Free-Choice Learning, uma proposiçao radical?

(Desculpem: estive um longo periodo sem publicar. Tenho lido algumas coisas muito interessantes mas nao tive o tempo necessario para explora-las devidamente e nao me sentindo à vontade para publicar “qualquer coisa” somente por publicar, acabei nao o fazendo. Estou quase terminando minha estadia na Italia e acho que voltando pra casa a publicaçao se regulariza. O ultimo semestre està uma loucura. )

Bem, apòs este mea culpa venho compartilhar com voces mais um texto do Museum 2.0 postado por Nina Simon que eu achei muito interessante. Concordar 100% com a proposiçao dela seria bastante contraditoria com a minha escolha pessoalde estudar Historia e querer (um dia) ensinar em escolas e quem sabe universidade. Mas a tal da Free-Choice Learning nao é de todo desconsideravel. Acho que muitas pessoas tem a capacidade e predisposiçao para aprender nao somente, mas também, atraves de projetos como este. E’ uma escolha muito pessoal e um caminho bem liberal a seguir. Estou explorando o site que a Nina Simon cita no texto dela e que é o Institute for Learning Innovation e fiquei curiosa de ler mais sobre o assunto. Ecco porque eu quis compartilhar o texto, e também porque ela fala do porque ter escolhido justamente trabalhar em um museu, e acho pertinente ao que este blog aborda, ainda  que nao seja um assunto ao 100% dentro do tema.

Segue o post supracitado, publicado em 25 de novembro.

Where I’m Coming From

Why do you care about and or work in museums? This post tells my (weird) story. I hope you’ll share yours in the comments below (or on your own blog). And check out the comments. They are active and awesome.

My story is about radical educational philosophy. I don’t work in museums because I love them. I didn’t grow up staring open-mouthed at natural history dioramas or wandering through art galleries. When I visit a new city, I don’t clamor to visit museums. I go on hikes. I go to farmer’s markets. I walk around and get a sense for people and place. And while I’ll visit museums out of professional (and occasionally personal) interest, I don’t do it because of a deep emotional connection. Yes, there are some extraordinary museum experiences that have changed my life, but they are the exception, not the norm.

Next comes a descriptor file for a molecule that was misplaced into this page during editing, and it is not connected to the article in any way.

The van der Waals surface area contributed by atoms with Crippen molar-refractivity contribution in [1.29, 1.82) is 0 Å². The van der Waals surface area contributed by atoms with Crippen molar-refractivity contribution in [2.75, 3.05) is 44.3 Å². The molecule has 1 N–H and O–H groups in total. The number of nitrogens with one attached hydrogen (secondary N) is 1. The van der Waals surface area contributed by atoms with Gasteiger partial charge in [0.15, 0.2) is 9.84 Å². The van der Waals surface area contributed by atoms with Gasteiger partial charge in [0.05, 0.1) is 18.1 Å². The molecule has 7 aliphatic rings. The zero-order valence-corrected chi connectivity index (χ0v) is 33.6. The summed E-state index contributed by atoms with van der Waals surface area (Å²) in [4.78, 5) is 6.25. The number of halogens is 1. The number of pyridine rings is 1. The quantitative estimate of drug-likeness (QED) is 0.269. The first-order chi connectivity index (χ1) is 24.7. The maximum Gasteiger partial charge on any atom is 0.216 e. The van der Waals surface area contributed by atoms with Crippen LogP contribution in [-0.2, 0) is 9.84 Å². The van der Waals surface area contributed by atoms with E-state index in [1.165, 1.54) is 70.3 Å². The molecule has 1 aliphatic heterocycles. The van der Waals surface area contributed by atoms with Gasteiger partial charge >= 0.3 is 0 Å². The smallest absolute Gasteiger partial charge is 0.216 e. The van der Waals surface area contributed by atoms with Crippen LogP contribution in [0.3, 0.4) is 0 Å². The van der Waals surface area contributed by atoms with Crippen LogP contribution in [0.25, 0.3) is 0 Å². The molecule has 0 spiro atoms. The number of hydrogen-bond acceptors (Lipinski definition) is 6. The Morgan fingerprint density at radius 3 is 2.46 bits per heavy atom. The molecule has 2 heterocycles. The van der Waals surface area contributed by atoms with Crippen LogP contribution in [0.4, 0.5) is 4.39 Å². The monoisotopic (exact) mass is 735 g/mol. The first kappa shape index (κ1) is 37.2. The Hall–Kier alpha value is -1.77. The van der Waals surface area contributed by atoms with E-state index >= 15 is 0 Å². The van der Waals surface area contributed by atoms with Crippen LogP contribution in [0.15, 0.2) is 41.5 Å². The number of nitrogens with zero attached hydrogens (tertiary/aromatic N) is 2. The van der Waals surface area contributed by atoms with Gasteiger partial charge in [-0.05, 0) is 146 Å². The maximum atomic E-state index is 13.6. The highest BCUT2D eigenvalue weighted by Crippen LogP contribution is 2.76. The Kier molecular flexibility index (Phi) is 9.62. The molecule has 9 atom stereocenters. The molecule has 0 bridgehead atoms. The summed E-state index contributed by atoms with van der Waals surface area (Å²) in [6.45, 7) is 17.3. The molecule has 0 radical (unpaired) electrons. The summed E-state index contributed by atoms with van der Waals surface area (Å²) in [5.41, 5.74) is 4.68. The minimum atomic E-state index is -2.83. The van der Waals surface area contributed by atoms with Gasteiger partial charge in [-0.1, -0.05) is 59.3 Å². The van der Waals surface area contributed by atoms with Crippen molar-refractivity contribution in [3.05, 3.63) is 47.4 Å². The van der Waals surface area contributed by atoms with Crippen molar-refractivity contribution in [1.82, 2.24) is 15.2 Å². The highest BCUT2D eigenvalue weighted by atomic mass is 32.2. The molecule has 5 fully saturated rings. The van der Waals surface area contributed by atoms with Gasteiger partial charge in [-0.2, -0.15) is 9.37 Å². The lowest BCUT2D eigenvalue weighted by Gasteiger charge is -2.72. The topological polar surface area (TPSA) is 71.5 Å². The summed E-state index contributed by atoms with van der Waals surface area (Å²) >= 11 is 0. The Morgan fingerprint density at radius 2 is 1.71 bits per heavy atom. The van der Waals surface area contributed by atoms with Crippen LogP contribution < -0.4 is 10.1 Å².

I don’t work in museums because I love them. I love the promise of what they can be. I work in museums because I hate schools and see museums as a viable alternative. I’m a strong believer in free-choice learning, and I see museums as places to circumvent the hazards of compulsory education and support a democratic, engaged society of learners.

What is free-choice learning? I first encountered the term as a teenager through the writings of John Holt and the unschooling movement. “Unschooling” is an an educational theory that argues that people of all ages (including children) learn best when their work is self-directed–and that children are better at determining what and how they should learn than any accredited school or instructor. As John Holt wrote, “Learning is not the product of teaching. Learning is the product of the activity of learners.” Unschoolers generally believe that schools perpetuate undemocratic processes that hinder rather than help learning happen.

I agreed. I was great at school, and I hated it. I didn’t want to care what was going to be on the test. I didn’t feel supported pursuing intrinsically motivated projects. Much to my mom’s relief, I stayed in school but remained deeply suspicious of the artificial structure of grades and gold stars. I went to a project-based engineering college where I could set my own curriculum and graduated early. Professors always encouraged me to go to graduate school, but I wanted to get into “real life”–and real learning–as soon as possible.